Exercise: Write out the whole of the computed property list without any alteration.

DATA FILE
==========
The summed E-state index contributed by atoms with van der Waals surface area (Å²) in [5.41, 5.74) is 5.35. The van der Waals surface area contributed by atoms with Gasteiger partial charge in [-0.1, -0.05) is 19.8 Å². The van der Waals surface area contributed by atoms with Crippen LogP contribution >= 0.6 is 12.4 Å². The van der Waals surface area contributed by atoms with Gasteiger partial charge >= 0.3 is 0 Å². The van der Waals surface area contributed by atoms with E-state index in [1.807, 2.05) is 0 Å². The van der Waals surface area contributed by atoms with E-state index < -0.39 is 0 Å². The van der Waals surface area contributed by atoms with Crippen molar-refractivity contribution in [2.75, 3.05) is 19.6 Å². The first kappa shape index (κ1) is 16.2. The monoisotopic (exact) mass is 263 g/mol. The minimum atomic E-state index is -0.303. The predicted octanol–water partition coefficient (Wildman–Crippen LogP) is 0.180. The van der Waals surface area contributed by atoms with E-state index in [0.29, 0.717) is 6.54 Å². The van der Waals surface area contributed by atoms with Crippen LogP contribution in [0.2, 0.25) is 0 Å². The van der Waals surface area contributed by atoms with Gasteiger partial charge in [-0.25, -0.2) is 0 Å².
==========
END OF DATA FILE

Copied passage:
The summed E-state index contributed by atoms with van der Waals surface area (Å²) in [5.41, 5.74) is 5.35. The van der Waals surface area contributed by atoms with Gasteiger partial charge in [-0.1, -0.05) is 19.8 Å². The van der Waals surface area contributed by atoms with Crippen LogP contribution >= 0.6 is 12.4 Å². The van der Waals surface area contributed by atoms with Gasteiger partial charge >= 0.3 is 0 Å². The van der Waals surface area contributed by atoms with E-state index in [1.807, 2.05) is 0 Å². The van der Waals surface area contributed by atoms with E-state index < -0.39 is 0 Å². The van der Waals surface area contributed by atoms with Crippen molar-refractivity contribution in [2.75, 3.05) is 19.6 Å². The first kappa shape index (κ1) is 16.2. The monoisotopic (exact) mass is 263 g/mol. The minimum atomic E-state index is -0.303. The predicted octanol–water partition coefficient (Wildman–Crippen LogP) is 0.180. The van der Waals surface area contributed by atoms with E-state index in [0.29, 0.717) is 6.54 Å². The van der Waals surface area contributed by atoms with Crippen LogP contribution in [0.2, 0.25) is 0 Å². The van der Waals surface area contributed by atoms with Gasteiger partial charge in [-0.25, -0.2) is 0 Å².